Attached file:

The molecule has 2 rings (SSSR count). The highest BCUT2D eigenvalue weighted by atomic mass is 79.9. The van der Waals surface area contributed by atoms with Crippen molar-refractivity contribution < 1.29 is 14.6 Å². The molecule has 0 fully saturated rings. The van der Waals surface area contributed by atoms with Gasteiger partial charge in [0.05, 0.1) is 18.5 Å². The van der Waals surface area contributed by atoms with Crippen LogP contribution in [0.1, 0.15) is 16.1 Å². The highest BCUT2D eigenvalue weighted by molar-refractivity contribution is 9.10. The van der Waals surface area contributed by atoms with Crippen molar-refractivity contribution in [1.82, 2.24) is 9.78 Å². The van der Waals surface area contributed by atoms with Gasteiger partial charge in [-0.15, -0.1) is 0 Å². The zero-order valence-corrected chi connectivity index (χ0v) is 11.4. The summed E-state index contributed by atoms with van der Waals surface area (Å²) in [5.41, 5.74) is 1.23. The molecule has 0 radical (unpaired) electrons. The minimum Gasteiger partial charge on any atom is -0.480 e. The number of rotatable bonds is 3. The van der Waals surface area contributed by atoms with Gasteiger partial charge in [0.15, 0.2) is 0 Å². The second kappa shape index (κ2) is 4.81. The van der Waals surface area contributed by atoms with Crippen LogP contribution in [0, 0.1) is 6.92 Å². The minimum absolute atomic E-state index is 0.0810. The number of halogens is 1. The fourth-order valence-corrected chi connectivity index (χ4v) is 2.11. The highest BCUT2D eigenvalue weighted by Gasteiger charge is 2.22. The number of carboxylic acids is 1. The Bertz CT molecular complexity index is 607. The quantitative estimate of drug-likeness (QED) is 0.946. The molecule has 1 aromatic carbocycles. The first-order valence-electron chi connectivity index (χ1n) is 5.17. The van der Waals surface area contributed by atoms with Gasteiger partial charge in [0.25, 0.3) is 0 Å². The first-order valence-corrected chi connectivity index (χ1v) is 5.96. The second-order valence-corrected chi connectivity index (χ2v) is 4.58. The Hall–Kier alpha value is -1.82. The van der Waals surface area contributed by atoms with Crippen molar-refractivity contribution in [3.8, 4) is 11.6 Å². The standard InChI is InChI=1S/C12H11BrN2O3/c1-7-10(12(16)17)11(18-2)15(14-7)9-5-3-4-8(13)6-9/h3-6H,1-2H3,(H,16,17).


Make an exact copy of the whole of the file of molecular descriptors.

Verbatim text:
The molecule has 2 rings (SSSR count). The highest BCUT2D eigenvalue weighted by atomic mass is 79.9. The van der Waals surface area contributed by atoms with Crippen molar-refractivity contribution < 1.29 is 14.6 Å². The molecule has 0 fully saturated rings. The van der Waals surface area contributed by atoms with Gasteiger partial charge in [0.05, 0.1) is 18.5 Å². The van der Waals surface area contributed by atoms with Crippen LogP contribution in [0.1, 0.15) is 16.1 Å². The highest BCUT2D eigenvalue weighted by molar-refractivity contribution is 9.10. The van der Waals surface area contributed by atoms with Crippen molar-refractivity contribution in [1.82, 2.24) is 9.78 Å². The van der Waals surface area contributed by atoms with Gasteiger partial charge in [-0.15, -0.1) is 0 Å². The zero-order valence-corrected chi connectivity index (χ0v) is 11.4. The summed E-state index contributed by atoms with van der Waals surface area (Å²) in [5.41, 5.74) is 1.23. The molecule has 0 radical (unpaired) electrons. The minimum Gasteiger partial charge on any atom is -0.480 e. The number of rotatable bonds is 3. The van der Waals surface area contributed by atoms with Gasteiger partial charge in [0.15, 0.2) is 0 Å². The second kappa shape index (κ2) is 4.81. The van der Waals surface area contributed by atoms with Crippen LogP contribution in [0, 0.1) is 6.92 Å². The minimum absolute atomic E-state index is 0.0810. The number of halogens is 1. The fourth-order valence-corrected chi connectivity index (χ4v) is 2.11. The highest BCUT2D eigenvalue weighted by Gasteiger charge is 2.22. The number of carboxylic acids is 1. The Bertz CT molecular complexity index is 607. The quantitative estimate of drug-likeness (QED) is 0.946. The molecule has 1 aromatic carbocycles. The first-order valence-electron chi connectivity index (χ1n) is 5.17. The van der Waals surface area contributed by atoms with Gasteiger partial charge in [0.25, 0.3) is 0 Å². The first-order valence-corrected chi connectivity index (χ1v) is 5.96. The second-order valence-corrected chi connectivity index (χ2v) is 4.58. The Hall–Kier alpha value is -1.82. The van der Waals surface area contributed by atoms with Crippen molar-refractivity contribution in [3.8, 4) is 11.6 Å². The standard InChI is InChI=1S/C12H11BrN2O3/c1-7-10(12(16)17)11(18-2)15(14-7)9-5-3-4-8(13)6-9/h3-6H,1-2H3,(H,16,17).